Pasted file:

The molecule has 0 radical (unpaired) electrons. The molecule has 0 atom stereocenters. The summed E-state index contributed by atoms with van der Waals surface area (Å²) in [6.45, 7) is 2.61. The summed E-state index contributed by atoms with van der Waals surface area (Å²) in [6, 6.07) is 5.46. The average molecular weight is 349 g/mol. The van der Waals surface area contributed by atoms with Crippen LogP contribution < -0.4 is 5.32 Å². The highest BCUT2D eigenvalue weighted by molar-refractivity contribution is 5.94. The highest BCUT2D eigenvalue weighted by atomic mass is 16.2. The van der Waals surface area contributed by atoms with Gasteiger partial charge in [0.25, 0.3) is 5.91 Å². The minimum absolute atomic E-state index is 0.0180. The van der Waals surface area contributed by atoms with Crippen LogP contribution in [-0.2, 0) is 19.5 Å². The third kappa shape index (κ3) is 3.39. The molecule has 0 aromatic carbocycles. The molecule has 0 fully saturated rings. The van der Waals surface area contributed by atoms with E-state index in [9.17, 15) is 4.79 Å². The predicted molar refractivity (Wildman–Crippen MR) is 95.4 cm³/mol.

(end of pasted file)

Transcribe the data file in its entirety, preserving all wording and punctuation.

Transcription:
The molecule has 0 radical (unpaired) electrons. The molecule has 0 atom stereocenters. The summed E-state index contributed by atoms with van der Waals surface area (Å²) in [6.45, 7) is 2.61. The summed E-state index contributed by atoms with van der Waals surface area (Å²) in [6, 6.07) is 5.46. The average molecular weight is 349 g/mol. The van der Waals surface area contributed by atoms with Crippen LogP contribution < -0.4 is 5.32 Å². The highest BCUT2D eigenvalue weighted by molar-refractivity contribution is 5.94. The highest BCUT2D eigenvalue weighted by atomic mass is 16.2. The van der Waals surface area contributed by atoms with Gasteiger partial charge in [0.25, 0.3) is 5.91 Å². The minimum absolute atomic E-state index is 0.0180. The van der Waals surface area contributed by atoms with Crippen LogP contribution in [-0.2, 0) is 19.5 Å². The third kappa shape index (κ3) is 3.39. The molecule has 0 aromatic carbocycles. The molecule has 0 fully saturated rings. The van der Waals surface area contributed by atoms with E-state index in [9.17, 15) is 4.79 Å². The predicted molar refractivity (Wildman–Crippen MR) is 95.4 cm³/mol.